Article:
Doubts about the GEF notwithstanding, many view the role of the UNFCCC in climate change financing as of critical importance.  In his written comments of 25 March 2010 following the first meeting of the High-Level Advisory Group on Climate Change Funding (“AGF”), Lord Stern says “A system for monitoring, reporting and verifying of flows of climate change financing will be fundamental to their credibility…”  and that …“we should not underestimate the importance of involving the UNFCCC if these resources [climate change finance] are to be recognised as part of an international agreement on climate change.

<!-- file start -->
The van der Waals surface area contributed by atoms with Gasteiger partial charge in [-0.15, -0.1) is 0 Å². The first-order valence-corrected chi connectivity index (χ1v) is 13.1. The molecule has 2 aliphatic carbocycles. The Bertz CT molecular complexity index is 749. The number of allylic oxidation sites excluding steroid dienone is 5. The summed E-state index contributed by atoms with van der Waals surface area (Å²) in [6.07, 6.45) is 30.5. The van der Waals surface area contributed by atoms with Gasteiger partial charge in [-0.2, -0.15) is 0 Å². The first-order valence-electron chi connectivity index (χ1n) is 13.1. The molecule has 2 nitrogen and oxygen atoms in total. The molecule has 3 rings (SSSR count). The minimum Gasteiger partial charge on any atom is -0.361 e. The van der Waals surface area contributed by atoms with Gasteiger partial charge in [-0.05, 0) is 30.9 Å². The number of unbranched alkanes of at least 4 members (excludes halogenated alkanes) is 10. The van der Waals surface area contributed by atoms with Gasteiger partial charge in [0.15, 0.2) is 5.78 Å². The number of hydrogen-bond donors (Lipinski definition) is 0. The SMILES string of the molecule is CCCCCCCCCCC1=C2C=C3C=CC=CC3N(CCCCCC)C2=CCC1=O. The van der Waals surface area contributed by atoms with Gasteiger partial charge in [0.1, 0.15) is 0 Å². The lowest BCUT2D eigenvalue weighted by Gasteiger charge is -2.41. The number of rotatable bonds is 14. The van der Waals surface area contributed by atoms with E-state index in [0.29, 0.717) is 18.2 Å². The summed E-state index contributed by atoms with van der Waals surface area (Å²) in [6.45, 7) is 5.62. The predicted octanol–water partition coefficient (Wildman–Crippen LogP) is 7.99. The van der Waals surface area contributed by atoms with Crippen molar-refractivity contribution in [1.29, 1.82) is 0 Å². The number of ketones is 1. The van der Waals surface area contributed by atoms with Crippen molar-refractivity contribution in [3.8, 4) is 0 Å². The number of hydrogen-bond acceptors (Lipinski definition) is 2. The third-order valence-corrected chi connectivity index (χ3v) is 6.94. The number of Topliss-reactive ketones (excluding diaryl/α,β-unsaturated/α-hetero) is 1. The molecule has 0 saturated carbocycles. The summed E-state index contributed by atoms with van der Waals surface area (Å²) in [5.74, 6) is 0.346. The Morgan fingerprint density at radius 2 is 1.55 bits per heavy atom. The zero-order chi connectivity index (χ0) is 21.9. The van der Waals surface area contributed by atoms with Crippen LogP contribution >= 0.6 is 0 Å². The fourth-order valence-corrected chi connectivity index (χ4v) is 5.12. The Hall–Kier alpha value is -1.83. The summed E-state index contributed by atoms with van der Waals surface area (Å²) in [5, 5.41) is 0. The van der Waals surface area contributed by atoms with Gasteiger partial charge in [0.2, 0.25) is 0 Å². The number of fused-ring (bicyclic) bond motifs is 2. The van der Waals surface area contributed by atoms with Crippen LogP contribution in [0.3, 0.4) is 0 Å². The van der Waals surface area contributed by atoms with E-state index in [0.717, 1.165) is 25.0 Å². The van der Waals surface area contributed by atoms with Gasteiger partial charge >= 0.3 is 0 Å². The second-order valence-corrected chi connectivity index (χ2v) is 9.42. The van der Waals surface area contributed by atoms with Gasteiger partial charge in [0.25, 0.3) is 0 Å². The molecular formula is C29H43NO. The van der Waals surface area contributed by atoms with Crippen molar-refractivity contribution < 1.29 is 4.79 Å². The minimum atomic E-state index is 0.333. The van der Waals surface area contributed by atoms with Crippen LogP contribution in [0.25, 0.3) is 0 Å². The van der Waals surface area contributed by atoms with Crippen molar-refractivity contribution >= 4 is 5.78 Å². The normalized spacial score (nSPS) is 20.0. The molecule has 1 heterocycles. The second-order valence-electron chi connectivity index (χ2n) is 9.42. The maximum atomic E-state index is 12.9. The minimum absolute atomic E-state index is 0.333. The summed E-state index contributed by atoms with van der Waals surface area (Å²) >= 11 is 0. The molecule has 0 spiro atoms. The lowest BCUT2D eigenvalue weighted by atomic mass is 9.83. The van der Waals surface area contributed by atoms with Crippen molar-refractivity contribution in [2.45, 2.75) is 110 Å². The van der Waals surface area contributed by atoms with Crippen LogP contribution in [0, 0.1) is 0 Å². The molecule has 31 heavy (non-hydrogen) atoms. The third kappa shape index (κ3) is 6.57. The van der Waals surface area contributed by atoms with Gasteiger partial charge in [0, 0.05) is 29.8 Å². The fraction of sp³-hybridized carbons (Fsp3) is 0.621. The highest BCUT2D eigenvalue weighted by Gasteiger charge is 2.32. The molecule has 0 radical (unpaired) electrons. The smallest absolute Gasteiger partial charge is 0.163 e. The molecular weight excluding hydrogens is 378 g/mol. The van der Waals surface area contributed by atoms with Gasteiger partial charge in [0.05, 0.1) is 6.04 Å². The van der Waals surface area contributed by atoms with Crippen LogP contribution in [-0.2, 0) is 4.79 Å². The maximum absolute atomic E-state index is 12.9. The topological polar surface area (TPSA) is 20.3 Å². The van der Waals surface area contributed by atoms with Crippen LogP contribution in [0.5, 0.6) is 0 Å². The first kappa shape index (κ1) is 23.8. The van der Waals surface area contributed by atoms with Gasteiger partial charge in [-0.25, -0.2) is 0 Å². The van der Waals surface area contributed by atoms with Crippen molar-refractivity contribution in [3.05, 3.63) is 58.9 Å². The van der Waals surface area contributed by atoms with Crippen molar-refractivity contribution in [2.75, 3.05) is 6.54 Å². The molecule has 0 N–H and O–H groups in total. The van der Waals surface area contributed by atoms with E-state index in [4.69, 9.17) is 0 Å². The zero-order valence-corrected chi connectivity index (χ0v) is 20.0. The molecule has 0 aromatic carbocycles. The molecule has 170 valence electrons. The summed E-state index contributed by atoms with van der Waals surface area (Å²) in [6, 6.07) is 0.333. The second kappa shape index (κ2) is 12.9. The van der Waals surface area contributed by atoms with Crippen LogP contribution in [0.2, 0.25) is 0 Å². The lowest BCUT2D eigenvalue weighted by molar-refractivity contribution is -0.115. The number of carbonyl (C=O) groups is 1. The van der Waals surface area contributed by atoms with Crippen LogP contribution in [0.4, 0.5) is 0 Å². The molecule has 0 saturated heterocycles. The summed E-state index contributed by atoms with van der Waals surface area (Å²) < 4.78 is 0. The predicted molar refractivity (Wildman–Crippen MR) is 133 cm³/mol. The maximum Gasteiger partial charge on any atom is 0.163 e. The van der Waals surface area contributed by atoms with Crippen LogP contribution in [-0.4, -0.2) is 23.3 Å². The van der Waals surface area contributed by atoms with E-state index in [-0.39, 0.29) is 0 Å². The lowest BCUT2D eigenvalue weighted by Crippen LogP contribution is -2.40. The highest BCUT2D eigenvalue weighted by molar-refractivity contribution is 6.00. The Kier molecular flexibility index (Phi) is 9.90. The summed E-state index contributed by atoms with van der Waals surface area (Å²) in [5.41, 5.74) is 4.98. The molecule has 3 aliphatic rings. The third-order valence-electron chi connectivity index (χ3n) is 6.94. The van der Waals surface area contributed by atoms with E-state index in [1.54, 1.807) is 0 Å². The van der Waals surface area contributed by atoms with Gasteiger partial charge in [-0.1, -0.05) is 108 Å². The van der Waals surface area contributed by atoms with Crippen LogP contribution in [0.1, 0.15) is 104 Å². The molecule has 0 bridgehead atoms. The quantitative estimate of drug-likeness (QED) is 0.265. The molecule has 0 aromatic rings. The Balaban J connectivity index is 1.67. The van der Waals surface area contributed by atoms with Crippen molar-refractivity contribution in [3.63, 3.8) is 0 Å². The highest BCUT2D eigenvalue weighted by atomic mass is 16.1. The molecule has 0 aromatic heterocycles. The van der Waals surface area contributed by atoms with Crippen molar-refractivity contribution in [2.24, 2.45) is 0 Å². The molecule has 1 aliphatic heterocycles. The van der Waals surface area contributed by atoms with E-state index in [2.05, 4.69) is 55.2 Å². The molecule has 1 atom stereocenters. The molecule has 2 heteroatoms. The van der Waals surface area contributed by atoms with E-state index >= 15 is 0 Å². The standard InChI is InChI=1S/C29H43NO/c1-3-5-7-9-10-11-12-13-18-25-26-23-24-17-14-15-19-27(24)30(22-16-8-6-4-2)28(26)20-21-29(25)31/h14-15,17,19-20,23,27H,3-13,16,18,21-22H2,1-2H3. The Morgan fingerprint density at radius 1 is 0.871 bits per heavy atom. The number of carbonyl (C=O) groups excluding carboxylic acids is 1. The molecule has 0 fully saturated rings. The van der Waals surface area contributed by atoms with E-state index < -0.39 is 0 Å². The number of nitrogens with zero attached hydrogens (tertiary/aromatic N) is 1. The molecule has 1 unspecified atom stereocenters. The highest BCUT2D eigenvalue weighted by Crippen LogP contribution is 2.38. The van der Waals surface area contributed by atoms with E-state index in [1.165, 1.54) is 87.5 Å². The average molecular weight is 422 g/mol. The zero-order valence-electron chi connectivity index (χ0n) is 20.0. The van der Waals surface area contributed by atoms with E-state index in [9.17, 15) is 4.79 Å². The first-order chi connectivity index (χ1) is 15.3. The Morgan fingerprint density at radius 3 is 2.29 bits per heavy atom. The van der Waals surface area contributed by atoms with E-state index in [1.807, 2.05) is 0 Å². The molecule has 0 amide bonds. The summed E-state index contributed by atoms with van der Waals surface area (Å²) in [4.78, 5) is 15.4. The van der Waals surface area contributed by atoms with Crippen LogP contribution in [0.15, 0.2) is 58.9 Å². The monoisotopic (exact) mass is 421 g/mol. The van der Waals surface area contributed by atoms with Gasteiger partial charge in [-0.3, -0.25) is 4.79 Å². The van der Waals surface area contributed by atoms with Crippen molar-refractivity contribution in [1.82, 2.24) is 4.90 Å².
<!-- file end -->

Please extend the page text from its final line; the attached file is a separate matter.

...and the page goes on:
The extent to which any party accepts that climate change finance needs to be bound into the UNFCCC process for legitimacy, oversight and integration purposes, will influence that party’s views on whether the Registry should be part of the UNFCCC architecture or independent of it.  It is a political not legal judgment, but it is not immediately clear why the arguments favouring an independent Registry on the basis of optimising the technical and recognition function would be more important than the legitimacy and credibility points made above. It is not clear on what basis an independent Registry would be better equipped to deal with such technical and recognition issues. It is a question of fact and institutional practice, but inclusion of the Registry within an appropriate UNFCCC architecture may offer the potential for more coherent management of both fund flows under the finance mechanism and their recording on the Registry along with associated mitigation actions.  Again, it is a judgment call but any dissatisfaction with the GEF might be addressed by institutional reform rather than exclusion of the Registry from its ambit.